“Many scientists estimate that there are about 33 million monarchs. And just for comparison, in the past, researchers have estimated more than 1 billion monarchs,” said Sarina Jepsen, who directs the Endangered Species Program for the Xerces Society.

That’s a decline of about 90 percent in just fewer than 20 years, Jepsen said.

The main culprit in the monarch’s decline is the weed killer Roundup, Jepsen said. Most monarch caterpillars breed in the Midwest, and feed off of milkweed. While Roundup doesn’t kill genetically modified crops like soy and corn, it does kill milkweed.

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LA County supervisors criticize 'piecemeal' cleanup around Exide, seek money for lead testing

Exide Soil Digging - 1

Maya Sugarman/KPCC

Exide begins to remove lead-polluted soil on Monday morning at a house on the 1200 block of La Puerta Street in Boyle Heights.

All five members of the Los Angeles County Board of Supervisors have signed a letter imploring California Gov. Jerry Brown to intervene in the state’s handling of contamination around the Exide Technologies plant in Vernon.

The letter criticizing the state’s “piecemeal approach to an urgent environmental hazard” comes as workers paid for by Exide are removing lead-contaminated topsoil from two homes near the intersection of Olympic and Indiana avenues in L.A.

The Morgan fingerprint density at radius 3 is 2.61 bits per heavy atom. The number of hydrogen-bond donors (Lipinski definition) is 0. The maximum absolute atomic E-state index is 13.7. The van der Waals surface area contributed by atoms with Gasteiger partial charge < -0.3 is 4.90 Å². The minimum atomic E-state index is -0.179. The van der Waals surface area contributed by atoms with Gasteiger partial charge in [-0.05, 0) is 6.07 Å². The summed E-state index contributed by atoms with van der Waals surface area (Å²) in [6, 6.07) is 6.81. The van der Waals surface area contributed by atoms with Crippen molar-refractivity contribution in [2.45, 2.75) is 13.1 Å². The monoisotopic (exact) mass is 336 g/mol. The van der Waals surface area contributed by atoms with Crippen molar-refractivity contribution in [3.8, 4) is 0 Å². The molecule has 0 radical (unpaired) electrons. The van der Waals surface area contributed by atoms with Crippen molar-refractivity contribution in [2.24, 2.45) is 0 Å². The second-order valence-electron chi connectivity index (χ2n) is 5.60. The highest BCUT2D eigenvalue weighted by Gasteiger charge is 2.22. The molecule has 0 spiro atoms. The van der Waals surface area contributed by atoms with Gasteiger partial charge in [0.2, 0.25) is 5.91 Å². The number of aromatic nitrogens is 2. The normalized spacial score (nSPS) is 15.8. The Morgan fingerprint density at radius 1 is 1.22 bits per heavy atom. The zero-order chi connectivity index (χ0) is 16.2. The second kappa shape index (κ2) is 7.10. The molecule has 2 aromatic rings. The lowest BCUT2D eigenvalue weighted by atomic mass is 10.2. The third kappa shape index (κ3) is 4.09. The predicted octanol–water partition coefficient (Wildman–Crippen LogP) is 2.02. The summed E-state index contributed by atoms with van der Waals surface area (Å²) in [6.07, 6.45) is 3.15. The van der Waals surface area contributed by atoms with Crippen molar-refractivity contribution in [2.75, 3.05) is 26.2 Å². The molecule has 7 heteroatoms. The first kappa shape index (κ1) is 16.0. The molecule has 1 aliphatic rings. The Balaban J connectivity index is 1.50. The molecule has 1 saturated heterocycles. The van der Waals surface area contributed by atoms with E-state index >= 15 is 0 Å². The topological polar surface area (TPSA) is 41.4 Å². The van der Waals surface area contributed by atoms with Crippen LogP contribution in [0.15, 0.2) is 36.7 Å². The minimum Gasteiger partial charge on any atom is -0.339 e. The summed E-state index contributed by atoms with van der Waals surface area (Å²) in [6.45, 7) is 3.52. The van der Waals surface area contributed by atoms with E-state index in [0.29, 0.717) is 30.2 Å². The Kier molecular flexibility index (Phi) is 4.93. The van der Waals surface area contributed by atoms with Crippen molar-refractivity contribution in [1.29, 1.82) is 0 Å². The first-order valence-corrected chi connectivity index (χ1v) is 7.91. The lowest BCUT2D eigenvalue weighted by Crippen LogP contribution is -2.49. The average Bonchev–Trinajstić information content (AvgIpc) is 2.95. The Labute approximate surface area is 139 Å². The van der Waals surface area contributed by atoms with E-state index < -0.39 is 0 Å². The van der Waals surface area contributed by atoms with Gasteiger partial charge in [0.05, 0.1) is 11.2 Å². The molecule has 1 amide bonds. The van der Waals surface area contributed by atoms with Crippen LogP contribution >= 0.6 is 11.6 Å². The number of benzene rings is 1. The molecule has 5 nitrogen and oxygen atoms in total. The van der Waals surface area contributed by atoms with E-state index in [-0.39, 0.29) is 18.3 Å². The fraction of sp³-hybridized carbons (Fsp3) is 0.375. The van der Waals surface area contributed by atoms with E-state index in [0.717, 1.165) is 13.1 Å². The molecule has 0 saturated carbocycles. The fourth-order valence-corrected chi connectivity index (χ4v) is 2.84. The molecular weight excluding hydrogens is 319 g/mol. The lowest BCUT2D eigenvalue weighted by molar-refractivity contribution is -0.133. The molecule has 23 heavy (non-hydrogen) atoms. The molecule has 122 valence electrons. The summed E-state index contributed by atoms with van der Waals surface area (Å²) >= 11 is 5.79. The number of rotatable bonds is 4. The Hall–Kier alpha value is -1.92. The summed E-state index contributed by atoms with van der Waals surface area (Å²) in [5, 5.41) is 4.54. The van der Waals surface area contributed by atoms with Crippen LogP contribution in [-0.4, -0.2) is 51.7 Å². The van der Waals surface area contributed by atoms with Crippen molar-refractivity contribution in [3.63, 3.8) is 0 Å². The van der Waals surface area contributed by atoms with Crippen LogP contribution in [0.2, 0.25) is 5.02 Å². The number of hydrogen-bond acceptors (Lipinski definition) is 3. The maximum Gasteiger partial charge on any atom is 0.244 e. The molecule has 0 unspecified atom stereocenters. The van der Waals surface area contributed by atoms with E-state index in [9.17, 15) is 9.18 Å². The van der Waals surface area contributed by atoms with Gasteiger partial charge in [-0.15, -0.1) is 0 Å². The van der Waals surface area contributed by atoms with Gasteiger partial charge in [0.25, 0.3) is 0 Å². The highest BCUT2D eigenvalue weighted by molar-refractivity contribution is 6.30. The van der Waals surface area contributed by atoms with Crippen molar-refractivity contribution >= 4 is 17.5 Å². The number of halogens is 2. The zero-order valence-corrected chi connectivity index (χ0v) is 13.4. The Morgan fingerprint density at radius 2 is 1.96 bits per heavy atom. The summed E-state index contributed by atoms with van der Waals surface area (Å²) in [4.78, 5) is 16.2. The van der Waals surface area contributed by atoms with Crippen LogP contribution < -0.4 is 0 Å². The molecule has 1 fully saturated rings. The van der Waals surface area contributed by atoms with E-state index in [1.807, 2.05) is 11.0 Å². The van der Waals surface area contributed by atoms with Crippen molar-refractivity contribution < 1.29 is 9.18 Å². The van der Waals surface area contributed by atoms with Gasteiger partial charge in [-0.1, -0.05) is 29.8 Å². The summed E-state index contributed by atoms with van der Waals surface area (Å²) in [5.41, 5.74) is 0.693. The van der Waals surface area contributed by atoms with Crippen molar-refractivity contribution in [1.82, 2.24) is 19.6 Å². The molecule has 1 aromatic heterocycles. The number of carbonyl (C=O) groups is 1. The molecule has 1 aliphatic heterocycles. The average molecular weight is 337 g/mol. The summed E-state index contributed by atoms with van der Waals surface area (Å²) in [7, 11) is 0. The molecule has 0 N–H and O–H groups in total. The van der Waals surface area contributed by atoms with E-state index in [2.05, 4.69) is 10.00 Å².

Signed Tuesday, the letter asks for “guaranteed state funding to immediately begin testing” at 37 more homes also sampled, but to less specific degrees, during November 2013. In the words of the board, “further testing and remediation of the other 37 homes has not been confirmed and may not begin until at least October 2014 because Exide has not yet agreed to comply with DTSC directives issued last March.”

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California Drought News: My burger, my burrito, my poor wallet

in-n-out

Kaba/Flickr

Tuesday's drought news makes you question whether waiting so long in the drive-thru line will continue to be worth it.

First, today's dryku:
Burger prices rise
Will we turn to other foods?
Burritos' do too

Food: